On the economic front, he has strongly hinted that he would ask business leaders to join his team. As he’s said, in mentioning names like FedEx’s Fred Smith, Cisco’s John Chambers, and Microsoft’s Steve Ballmer, “You’ve done very well in this country. Now give back something to your country.” He’s even mentioned the Oracle of Omaha, Warren Buffett, whose appointment to any position would send electricity through Wall Street.
McCain has also said that in the White House he’d rely on the same circle of economic advisers who have helped him: Jack Kemp, Phil Gramm, Warren Rudman, and Pete Peterson, meaning that any of them would be a good bet for Treasury or the National Economic Council. Many close to McCain believe Gramm is a shoo-in at Treasury. The quartet has very different views, with Kemp as a tax cutter and Peterson a tax hiker.
Three other likely members of McCain’s economic team are the well-respected former Congressional Budget Office director Douglas Holtz-Eakin, former congressman Rob Portman, and former congressman John Kasich, who might end up head of the Office of Management and Budget.
If McCain doesn’t go with one of the CEOs, Republican power broker and former Goldman Sachs executive Lewis Eisenberg might be Commerce secretary.
Mike Huckabee, an unlikely pick for vice president despite lots of speculation to that effect, could be rewarded for supporting McCain with a post like Health and Human Services secretary. Another possible HHS secretary would be Mitt Romney, who might want to reshape a domestic Cabinet agency just as he did the Salt Lake Olympics to bolster his credentials for the future.
If former Law & Order DA Fred Thompson doesn’t head the real-life Justice Department, Deborah Wong Yang might become attorney general. A former state judge now at Gibson, Dunn & Crutcher, she was the first Asian-American woman to serve as a US Attorney and led the largest US Attorney’s office outside of Washington as head of the Central District of California, which includes LA. Ohio’s Mike DeWine is a friend of McCain’s and a possible AG as well.
On foreign policy, McCain has expressed admiration for Bill Cohen, Gary Hart, and Sam Nunn, any of whom could be a wild-card choice for Defense, State, or the National Security Council.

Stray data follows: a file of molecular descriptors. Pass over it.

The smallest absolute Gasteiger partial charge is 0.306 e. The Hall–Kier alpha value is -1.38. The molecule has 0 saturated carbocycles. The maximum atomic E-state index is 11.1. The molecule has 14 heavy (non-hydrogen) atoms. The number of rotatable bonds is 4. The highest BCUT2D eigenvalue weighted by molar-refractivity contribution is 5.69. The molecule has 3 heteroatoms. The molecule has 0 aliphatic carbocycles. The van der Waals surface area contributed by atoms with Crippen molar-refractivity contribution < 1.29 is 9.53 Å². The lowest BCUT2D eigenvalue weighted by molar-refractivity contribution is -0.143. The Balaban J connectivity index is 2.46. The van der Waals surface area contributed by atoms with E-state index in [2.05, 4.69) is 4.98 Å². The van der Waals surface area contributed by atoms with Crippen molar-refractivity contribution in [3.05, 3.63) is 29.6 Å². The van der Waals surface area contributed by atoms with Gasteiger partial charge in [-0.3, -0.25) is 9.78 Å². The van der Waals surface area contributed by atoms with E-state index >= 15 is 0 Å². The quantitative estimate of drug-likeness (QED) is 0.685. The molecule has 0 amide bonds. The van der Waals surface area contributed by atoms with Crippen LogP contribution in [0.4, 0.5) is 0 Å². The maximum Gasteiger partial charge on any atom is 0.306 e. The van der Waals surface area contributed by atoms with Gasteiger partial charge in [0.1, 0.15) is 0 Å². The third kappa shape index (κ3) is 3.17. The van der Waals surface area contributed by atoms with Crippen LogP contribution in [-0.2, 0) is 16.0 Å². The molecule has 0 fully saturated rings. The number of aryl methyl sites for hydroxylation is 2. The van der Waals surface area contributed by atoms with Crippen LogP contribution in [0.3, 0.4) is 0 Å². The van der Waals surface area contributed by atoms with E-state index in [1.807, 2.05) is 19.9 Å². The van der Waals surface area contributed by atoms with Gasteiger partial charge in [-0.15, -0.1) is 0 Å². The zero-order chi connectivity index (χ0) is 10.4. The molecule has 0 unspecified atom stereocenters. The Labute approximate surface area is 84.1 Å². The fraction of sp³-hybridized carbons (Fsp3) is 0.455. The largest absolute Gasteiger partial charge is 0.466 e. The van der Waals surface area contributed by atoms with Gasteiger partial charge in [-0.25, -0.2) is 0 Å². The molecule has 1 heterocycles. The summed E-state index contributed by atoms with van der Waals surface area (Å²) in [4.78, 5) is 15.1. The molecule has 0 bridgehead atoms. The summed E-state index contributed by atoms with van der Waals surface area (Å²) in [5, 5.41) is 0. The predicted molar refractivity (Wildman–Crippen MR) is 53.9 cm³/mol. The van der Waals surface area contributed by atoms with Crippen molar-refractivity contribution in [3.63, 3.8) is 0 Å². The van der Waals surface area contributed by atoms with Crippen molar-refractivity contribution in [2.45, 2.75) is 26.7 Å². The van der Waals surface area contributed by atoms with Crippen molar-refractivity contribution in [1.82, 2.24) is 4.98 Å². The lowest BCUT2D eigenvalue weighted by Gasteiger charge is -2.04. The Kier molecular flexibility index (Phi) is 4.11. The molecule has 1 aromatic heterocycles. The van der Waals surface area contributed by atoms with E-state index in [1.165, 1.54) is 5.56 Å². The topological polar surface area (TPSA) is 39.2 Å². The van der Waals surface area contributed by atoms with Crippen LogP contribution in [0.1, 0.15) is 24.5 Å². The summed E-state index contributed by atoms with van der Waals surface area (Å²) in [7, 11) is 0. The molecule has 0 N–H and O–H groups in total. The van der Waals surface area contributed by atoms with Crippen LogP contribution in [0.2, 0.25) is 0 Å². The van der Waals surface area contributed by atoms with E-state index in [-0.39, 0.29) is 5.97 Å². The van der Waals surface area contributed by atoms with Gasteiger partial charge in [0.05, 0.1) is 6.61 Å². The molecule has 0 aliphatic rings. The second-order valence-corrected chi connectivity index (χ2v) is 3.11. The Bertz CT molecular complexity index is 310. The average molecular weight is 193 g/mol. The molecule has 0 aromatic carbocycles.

At the Pentagon, McCain might be inclined to keep on Defense secretary Robert Gates, whose approach to the Iraq War he mostly backs.
Sources close to the McCain campaign report that he would like to tap fellow Senate maverick Joe Lieberman as a running mate—but with that option mostly off the table because of his need to shore up the conservative base, Lieberman could land in the Cabinet at Defense or State. Another possible Defense secretary: South Carolina’s Lindsey Graham. For State, Richard Armitage is a close adviser to McCain.
Tom Ridge and Rudy Giuliani have been bandied about as possible Homeland Security secretaries.
Wherever he lands in a McCain administration, Mark Salter would be among the most powerful people in the White House. Salter has been at McCain’s side for nearly two decades, cowrote the senator’s books, and has been on the campaign every minute of its up-and-down roller coaster.
Sources around the campaign report that Newt Gingrich might find a home somewhere in the West Wing, as might firebrand former UN ambassador John Bolton. One hint as to an eventual assignment for Bolton, who never made it through the Senate confirmation process, is that the post of national-security adviser does not require confirmation.
An open question for McCain’s Cabinet is whether former Florida governor Jeb Bush would find a home in the administration. He’s still incredibly well respected in Republican circles, even though his last name makes a future presidential run difficult.
This article can be found in the April 2008 issue of The Washingtonian.